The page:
Nor did the Board arrive at the correct result despite its use of an improper substantive standard. It is not disputed that claimant was "disabled to the extent that he cannot flex his knee beyond 90" at the time he signed the final receipt and that he has a visible limp. Recognizing that the provisions of the Act are to be liberally construed in favor of the employee, Morgan v. M. Baker, Jr., Inc., 204 Pa.Super. 521, 205 A.2d 668 (1964), claimant, in accordance with § 434 of the Act, 77 P.S. § 1001, "conclusively proved that all disability due to the accident in fact had not terminated." (Emphasis added.) The undisputed medical report.
The fact that Dr. Perri's statement indicated that the claimant could and should return to work is not necessarily inconsistent with this conclusion. It is quite possible (and indeed the fact here) that although "all disability due to the accident in fact had not terminated," the doctor could have recommended a return to work, provided that it be less strenuous than before. Such a proviso accompanied Dr. Perri's recommendation.
The Board further concluded that the final receipt should not be set aside because claimant had received unemployment compensation and had indicated in his application therefor his ability and availability for work. However, the merits of whether the final receipt should be set aside should not be influenced by such considerations. The following words of the Supreme Court of Florida in Edwards v. Metro Tile Co., 133 So.2d 411, 412 (Fla. 1961), are apt: "There might appear to be some inconsistency between the simultaneous acceptance of unemployment compensation benefits and workmen's compensation. However, the authorities generally agree that the apparent inconsistency disappears when we take into consideration the objectives to be accomplished by the two types of protection. A claimant for workmen's compensation benefits is expected to make a reasonable effort to secure employment. The fact that he is not able to obtain a job during the period of alleged disability will not preclude him from receiving the benefits of both types of protection. A claimant may honestly represent to the unemployment compensation agency that he is able to do some work if a job is made available to him. At the same time, with equal honesty, he might properly represent to the workmen's compensation agency that he was totally [or partially] disabled during the same period because no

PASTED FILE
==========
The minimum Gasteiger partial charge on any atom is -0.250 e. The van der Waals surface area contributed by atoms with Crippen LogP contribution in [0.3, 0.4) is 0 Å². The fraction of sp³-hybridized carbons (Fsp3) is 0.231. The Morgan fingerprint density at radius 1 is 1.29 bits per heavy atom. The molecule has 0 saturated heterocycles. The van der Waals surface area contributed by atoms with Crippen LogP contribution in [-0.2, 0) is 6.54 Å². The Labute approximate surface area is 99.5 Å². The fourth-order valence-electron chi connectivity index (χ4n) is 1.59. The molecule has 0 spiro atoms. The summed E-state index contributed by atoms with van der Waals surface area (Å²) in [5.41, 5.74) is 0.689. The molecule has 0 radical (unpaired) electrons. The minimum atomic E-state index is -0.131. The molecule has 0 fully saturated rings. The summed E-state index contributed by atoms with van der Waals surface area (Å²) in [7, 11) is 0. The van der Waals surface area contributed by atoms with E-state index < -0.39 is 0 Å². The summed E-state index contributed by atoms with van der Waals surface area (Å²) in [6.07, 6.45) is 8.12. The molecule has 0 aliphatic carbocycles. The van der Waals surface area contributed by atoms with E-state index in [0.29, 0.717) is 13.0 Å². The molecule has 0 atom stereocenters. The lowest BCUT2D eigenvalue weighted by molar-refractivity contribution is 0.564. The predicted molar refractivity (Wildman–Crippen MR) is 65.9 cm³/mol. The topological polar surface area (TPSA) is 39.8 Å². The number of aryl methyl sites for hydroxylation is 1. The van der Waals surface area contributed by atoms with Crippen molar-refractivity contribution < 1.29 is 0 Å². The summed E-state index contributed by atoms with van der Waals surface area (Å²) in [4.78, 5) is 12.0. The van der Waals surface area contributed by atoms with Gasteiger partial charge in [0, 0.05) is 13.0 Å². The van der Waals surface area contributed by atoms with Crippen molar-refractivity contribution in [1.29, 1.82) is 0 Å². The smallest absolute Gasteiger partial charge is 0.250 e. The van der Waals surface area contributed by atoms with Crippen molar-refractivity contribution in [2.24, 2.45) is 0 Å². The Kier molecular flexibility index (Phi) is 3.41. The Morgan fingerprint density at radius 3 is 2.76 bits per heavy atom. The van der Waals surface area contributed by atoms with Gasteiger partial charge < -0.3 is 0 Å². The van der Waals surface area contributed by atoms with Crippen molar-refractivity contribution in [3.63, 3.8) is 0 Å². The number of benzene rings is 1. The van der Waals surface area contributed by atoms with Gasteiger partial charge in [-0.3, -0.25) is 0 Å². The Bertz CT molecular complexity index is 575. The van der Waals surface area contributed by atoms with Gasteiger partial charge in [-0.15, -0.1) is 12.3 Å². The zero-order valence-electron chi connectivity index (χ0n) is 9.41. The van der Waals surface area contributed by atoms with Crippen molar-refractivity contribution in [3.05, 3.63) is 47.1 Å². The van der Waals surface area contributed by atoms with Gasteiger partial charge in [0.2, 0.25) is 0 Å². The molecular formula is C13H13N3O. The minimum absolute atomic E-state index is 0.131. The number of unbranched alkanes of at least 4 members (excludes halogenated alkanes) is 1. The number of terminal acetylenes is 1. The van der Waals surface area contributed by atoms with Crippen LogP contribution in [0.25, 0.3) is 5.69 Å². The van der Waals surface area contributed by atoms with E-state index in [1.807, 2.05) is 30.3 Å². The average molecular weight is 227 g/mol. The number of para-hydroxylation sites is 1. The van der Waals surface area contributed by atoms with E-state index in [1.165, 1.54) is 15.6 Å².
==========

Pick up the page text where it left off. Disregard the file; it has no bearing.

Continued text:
Likewise, in Michael v. Roadway Express, Inc., 211 Pa.Super. 238, 243-4, 235 A.2d 627, 629-30 (1967), the Court stated: "Appellant's final contention is that it is against public policy to permit simultaneous recovery under the Workmen's Compensation and the Unemployment Compensation Acts. . . . [W]e conclude that compensation for partial disability and unemployment compensation are not inconsistent, for implicit in the theory of partial disability is the concept of partial ability, i.e., the ability to do some work, albeit less remunerative than that done prior to the injury creating the disability, and it is for loss of earnings on this remaining ability that unemployment compensation may be obtained."
Since we decide for the above reasons that the final receipt should be set aside, we need not discuss claimant's contention that a second report by Dr. Perri, dated shortly before the referee's hearing, was inexplicably excluded from the record before the Board.
The order of the Court of Common Pleas of Allegheny County is vacated, and the record is remanded to the Workmen's Compensation Board for further proceedings consistent with this opinion.